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EDIT: Solved. I was unware that enabling a language extension in the source file did not enable the language extension in GHCi. The solution was to :set FlexibleContexts in GHCi.


I recently discovered that type declarations in classes and instances in Haskell are Horn clauses. So I encoded the arithmetic operations from The Art of Prolog, Chapter 3, into Haskell. For instance:

fac(0,s(0)).
fac(s(N),F) :- fac(N,X), mult(s(N),X,F).

class Fac x y | x -> y
instance Fac Z (S Z)
instance (Fac n x, Mult (S n) x f) => Fac (S n) f

pow(s(X),0,0) :- nat(X).
pow(0,s(X),s(0)) :- nat(X).
pow(s(N),X,Y) :- pow(N,X,Z), mult(Z,X,Y).

class Pow x y z | x y -> z
instance (N n) => Pow (S n) Z Z
instance (N n) => Pow Z (S n) (S Z)
instance (Pow n x z, Mult z x y) => Pow (S n) x y

In Prolog, values are instantiated for (logic) variable in a proof. However, I don't understand how to instantiate type variables in Haskell. That is, I don't understand what the Haskell equivalent of a Prolog query

?-f(X1,X2,...,Xn)

is. I assume that

:t undefined :: (f x1 x2 ... xn) => xi

would cause Haskell to instantiate xi, but this gives a Non type-variable argument in the constraint error, even with FlexibleContexts enabled.

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2  
Keep in mind that this does not embed prolog in haskell's type system. The typeclass solver does no backtracking. –  luqui Dec 21 '10 at 5:34
    
You're right; however, I wasn't under any impression that it did. An actual embedding would require much more work :). –  danportin Dec 21 '10 at 6:06

1 Answer 1

up vote 3 down vote accepted

No sure about Prolog samples, but I would define this in Haskell in the following way:

{-# LANGUAGE MultiParamTypeClasses, EmptyDataDecls, FlexibleInstances,
FlexibleContexts, UndecidableInstances, TypeFamilies, ScopedTypeVariables #-}

data Z
data S a
type One = S Z
type Two = S One
type Three = S Two
type Four = S Three 


class Plus x y r
instance (r ~ a) => Plus Z a r
instance (Plus a b p, r ~ S p) => Plus (S a) b r

p1 = undefined :: (Plus Two Three r) => r


class Mult x y r
instance (r ~ Z) => Mult Z a r
instance (Mult a b m, Plus m b r) => Mult (S a) b r

m1 = undefined :: (Mult Two Four r) => r


class Fac x r
instance (r ~ One) => Fac Z r
instance (Fac n r1, Mult (S n) r1 r) => Fac (S n) r

f1 = undefined :: (Fac Three r) => r


class Pow x y r
instance (r ~ One) => Pow x Z r
instance (r ~ Z) => Pow Z y r
instance (Pow x y z, Mult z x r) => Pow x (S y) r

pw1 = undefined :: (Pow Two Four r) => r

-- Handy output
class (Num n) => ToNum a n where
    toNum :: a -> n
instance (Num n) => ToNum Z n where
    toNum _ = 0
instance (ToNum a n) => ToNum (S a) n where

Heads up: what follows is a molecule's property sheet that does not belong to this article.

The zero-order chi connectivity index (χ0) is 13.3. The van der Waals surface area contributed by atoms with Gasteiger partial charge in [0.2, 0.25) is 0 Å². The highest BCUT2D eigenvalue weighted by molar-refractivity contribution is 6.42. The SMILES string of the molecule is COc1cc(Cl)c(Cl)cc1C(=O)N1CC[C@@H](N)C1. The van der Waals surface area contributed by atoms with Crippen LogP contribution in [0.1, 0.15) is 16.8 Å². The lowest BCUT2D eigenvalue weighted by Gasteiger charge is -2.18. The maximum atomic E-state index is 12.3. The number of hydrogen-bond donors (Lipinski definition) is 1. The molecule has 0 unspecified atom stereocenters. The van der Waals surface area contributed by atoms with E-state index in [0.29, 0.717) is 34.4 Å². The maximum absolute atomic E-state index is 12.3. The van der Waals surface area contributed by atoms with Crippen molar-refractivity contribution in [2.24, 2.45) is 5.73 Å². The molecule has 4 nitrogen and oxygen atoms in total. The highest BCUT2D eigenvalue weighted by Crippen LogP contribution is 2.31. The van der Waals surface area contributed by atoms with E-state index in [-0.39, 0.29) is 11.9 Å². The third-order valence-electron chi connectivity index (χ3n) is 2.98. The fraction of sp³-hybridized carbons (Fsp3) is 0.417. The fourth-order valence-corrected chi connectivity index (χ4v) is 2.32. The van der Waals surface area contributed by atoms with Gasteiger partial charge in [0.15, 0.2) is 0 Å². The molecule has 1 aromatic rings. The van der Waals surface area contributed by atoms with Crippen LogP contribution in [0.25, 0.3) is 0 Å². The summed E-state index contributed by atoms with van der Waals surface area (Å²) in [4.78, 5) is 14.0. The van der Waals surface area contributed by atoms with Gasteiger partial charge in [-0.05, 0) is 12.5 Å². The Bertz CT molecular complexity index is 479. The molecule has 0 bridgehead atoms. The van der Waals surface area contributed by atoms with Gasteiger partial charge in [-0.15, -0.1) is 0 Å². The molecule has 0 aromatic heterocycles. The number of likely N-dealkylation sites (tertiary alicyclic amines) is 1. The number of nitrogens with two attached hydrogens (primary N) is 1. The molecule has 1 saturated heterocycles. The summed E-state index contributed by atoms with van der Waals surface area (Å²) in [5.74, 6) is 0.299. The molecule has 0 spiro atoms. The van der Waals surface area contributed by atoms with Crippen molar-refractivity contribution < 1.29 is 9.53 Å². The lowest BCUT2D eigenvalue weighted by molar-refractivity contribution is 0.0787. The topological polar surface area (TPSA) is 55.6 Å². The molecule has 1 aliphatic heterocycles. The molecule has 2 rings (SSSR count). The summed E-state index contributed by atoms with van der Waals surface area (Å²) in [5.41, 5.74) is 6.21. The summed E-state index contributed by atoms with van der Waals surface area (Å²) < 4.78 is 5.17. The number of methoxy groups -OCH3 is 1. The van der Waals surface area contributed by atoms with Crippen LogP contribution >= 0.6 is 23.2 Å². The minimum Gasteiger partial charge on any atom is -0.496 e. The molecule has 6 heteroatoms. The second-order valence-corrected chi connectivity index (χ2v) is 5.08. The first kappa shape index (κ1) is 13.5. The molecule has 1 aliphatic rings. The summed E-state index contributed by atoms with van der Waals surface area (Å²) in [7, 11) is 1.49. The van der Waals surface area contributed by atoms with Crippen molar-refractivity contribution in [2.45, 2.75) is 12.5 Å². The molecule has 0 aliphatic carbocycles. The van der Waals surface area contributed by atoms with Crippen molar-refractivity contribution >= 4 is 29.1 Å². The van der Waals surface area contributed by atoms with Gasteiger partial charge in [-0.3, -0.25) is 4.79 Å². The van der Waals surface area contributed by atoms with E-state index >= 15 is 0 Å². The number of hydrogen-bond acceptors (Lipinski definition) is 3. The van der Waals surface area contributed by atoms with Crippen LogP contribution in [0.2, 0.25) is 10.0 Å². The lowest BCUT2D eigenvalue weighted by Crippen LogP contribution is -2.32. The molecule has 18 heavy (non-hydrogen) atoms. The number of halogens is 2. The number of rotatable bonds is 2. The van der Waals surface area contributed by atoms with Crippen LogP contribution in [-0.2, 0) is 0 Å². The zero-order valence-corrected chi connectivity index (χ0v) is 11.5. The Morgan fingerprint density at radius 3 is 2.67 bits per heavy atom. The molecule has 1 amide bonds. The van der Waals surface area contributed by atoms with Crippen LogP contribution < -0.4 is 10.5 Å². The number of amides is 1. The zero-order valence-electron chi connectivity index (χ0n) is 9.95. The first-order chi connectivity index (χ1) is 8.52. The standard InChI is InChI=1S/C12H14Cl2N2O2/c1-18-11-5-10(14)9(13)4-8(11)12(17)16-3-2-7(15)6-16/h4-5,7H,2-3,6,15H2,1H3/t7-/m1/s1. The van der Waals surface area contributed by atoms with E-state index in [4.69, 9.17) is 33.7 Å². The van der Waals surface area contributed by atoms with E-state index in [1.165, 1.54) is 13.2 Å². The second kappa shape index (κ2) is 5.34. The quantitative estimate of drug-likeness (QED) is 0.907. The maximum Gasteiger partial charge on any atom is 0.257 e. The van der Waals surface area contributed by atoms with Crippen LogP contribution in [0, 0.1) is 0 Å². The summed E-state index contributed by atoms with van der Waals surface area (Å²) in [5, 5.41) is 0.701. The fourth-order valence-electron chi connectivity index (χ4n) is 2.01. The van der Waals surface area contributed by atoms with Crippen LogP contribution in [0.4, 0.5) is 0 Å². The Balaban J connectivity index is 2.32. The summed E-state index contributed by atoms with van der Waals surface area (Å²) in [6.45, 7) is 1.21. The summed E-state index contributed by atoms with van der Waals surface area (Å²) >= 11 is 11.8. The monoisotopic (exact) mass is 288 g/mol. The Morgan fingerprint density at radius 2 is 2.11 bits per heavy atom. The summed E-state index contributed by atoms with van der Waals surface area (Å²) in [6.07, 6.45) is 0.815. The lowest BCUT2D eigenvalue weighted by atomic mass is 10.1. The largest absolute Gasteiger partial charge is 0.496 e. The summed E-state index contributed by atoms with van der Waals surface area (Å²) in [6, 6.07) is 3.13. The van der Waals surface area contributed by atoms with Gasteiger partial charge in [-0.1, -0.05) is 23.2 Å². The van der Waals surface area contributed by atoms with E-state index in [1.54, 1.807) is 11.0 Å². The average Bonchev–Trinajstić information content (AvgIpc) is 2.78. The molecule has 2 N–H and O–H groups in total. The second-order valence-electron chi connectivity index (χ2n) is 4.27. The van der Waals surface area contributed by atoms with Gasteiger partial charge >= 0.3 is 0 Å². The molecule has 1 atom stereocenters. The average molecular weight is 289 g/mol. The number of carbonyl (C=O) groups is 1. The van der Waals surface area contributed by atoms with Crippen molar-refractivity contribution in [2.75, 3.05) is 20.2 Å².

toNum _ = 1 + toNum (undefined :: a) 

main = print $ (toNum p1, toNum m1, toNum f1, toNum pw1)

Update:

As danportin noted in his comment below TypeFamilies "Lazy pattern" (in instance context) is not needed here (his initial code is shorter and much cleaner).

One application of this pattern though, which I can think of in the context of this question is this: Say we want to add Boolean logic to our type-level arithmetic:

data HTrue
data HFalse

-- Will not compile
class And x y r | x y -> r
instance And HTrue HTrue HTrue
instance And a b HFalse -- we do not what to enumerate all the combination here - they all HFalse

But this will not compile due to "Functional dependencies conflict". And it looks to me that we still can express this overlapping case without fundeps:

class And x y r
instance (r ~ HTrue) => And HTrue HTrue r
instance (r ~ HFalse) => And a b r

b1 = undefined :: And HTrue HTrue r => r   -- HTrue
b2 = undefined :: And HTrue HFalse r => r  -- HFalse

It's definitely not a nicest way (it requires IncoherentInstances). So maybe somebody can suggest another, less 'traumatic' approach.

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1  
I'm not sure what the purpose of the lazy pattern match is. I'll have to do more reading. I was unaware that enabling language extensions in the source file did not enable those (the enabled) extensions in GHCi. So the solution was to :set FlexibleContexts in addition to interpreting with them. Thanks, however. –  danportin Dec 21 '10 at 6:01
2  
@danportin, yes, I agree - this "lazy pattern" wasn't needed here. I'll edit my post to reflect this. I think this patter will be useful when we face overlapping instances situation (otherwise we'll get Functional dependencies conflict). See my example of type-level And –  Ed'ka Dec 21 '10 at 7:50

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